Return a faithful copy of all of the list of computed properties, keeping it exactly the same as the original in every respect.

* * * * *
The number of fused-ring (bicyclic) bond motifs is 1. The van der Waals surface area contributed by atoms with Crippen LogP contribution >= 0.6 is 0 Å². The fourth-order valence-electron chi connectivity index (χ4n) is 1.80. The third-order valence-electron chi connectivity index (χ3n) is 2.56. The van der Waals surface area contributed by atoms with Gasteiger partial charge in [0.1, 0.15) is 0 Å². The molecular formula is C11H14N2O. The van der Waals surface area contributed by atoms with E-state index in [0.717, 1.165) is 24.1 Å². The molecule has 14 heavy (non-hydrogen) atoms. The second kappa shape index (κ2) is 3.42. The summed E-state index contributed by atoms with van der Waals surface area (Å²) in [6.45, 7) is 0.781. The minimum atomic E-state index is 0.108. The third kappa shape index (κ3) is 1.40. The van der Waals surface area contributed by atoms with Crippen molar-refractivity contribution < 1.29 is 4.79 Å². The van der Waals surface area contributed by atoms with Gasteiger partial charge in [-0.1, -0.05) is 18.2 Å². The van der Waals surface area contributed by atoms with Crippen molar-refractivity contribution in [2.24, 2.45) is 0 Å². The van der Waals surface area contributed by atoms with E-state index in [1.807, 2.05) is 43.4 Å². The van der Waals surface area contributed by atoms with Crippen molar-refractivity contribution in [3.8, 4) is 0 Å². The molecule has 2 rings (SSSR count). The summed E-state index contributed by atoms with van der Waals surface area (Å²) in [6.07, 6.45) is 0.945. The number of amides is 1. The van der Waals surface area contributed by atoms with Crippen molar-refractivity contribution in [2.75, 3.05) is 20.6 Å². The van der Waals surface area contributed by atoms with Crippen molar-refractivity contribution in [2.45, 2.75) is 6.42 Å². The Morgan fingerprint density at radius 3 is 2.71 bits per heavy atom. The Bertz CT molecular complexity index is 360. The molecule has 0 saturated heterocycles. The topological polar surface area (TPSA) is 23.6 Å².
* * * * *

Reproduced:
The number of fused-ring (bicyclic) bond motifs is 1. The van der Waals surface area contributed by atoms with Crippen LogP contribution >= 0.6 is 0 Å². The fourth-order valence-electron chi connectivity index (χ4n) is 1.80. The third-order valence-electron chi connectivity index (χ3n) is 2.56. The van der Waals surface area contributed by atoms with Gasteiger partial charge in [0.1, 0.15) is 0 Å². The molecular formula is C11H14N2O. The van der Waals surface area contributed by atoms with E-state index in [0.717, 1.165) is 24.1 Å². The molecule has 14 heavy (non-hydrogen) atoms. The second kappa shape index (κ2) is 3.42. The summed E-state index contributed by atoms with van der Waals surface area (Å²) in [6.45, 7) is 0.781. The minimum atomic E-state index is 0.108. The third kappa shape index (κ3) is 1.40. The van der Waals surface area contributed by atoms with Crippen molar-refractivity contribution < 1.29 is 4.79 Å². The van der Waals surface area contributed by atoms with Gasteiger partial charge in [-0.1, -0.05) is 18.2 Å². The van der Waals surface area contributed by atoms with Crippen molar-refractivity contribution in [2.24, 2.45) is 0 Å². The van der Waals surface area contributed by atoms with E-state index in [1.807, 2.05) is 43.4 Å². The van der Waals surface area contributed by atoms with Crippen molar-refractivity contribution in [3.8, 4) is 0 Å². The molecule has 2 rings (SSSR count). The summed E-state index contributed by atoms with van der Waals surface area (Å²) in [6.07, 6.45) is 0.945. The number of amides is 1. The van der Waals surface area contributed by atoms with Crippen molar-refractivity contribution in [2.75, 3.05) is 20.6 Å². The van der Waals surface area contributed by atoms with Crippen molar-refractivity contribution in [2.45, 2.75) is 6.42 Å². The Morgan fingerprint density at radius 3 is 2.71 bits per heavy atom. The Bertz CT molecular complexity index is 360. The molecule has 0 saturated heterocycles. The topological polar surface area (TPSA) is 23.6 Å².